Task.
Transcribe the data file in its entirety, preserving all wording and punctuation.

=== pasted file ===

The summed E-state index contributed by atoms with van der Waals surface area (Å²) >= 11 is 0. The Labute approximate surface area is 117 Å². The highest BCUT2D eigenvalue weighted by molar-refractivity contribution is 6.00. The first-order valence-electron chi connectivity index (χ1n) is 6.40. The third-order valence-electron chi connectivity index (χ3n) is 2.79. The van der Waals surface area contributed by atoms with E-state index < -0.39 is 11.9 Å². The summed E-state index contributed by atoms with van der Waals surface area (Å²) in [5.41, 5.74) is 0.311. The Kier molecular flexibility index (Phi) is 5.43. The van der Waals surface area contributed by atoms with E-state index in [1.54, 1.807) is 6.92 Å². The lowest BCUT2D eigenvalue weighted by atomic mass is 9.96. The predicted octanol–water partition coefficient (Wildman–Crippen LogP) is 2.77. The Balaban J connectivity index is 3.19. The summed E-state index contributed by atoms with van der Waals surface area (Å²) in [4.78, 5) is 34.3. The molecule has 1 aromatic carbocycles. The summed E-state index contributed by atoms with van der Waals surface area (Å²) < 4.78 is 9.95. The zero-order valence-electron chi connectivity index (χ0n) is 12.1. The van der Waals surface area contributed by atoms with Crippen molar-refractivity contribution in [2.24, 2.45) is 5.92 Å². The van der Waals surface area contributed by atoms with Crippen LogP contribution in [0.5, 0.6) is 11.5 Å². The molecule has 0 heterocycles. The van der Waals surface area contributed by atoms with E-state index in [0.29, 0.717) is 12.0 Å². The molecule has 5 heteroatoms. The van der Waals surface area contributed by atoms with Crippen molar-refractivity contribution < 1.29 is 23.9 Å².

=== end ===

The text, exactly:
The summed E-state index contributed by atoms with van der Waals surface area (Å²) >= 11 is 0. The Labute approximate surface area is 117 Å². The highest BCUT2D eigenvalue weighted by molar-refractivity contribution is 6.00. The first-order valence-electron chi connectivity index (χ1n) is 6.40. The third-order valence-electron chi connectivity index (χ3n) is 2.79. The van der Waals surface area contributed by atoms with E-state index < -0.39 is 11.9 Å². The summed E-state index contributed by atoms with van der Waals surface area (Å²) in [5.41, 5.74) is 0.311. The Kier molecular flexibility index (Phi) is 5.43. The van der Waals surface area contributed by atoms with E-state index in [1.54, 1.807) is 6.92 Å². The lowest BCUT2D eigenvalue weighted by atomic mass is 9.96. The predicted octanol–water partition coefficient (Wildman–Crippen LogP) is 2.77. The Balaban J connectivity index is 3.19. The summed E-state index contributed by atoms with van der Waals surface area (Å²) in [4.78, 5) is 34.3. The molecule has 1 aromatic carbocycles. The summed E-state index contributed by atoms with van der Waals surface area (Å²) < 4.78 is 9.95. The zero-order valence-electron chi connectivity index (χ0n) is 12.1. The van der Waals surface area contributed by atoms with Crippen molar-refractivity contribution in [2.24, 2.45) is 5.92 Å². The van der Waals surface area contributed by atoms with Crippen LogP contribution in [0.5, 0.6) is 11.5 Å². The molecule has 0 heterocycles. The van der Waals surface area contributed by atoms with E-state index in [0.29, 0.717) is 12.0 Å². The molecule has 5 heteroatoms. The van der Waals surface area contributed by atoms with Crippen molar-refractivity contribution < 1.29 is 23.9 Å².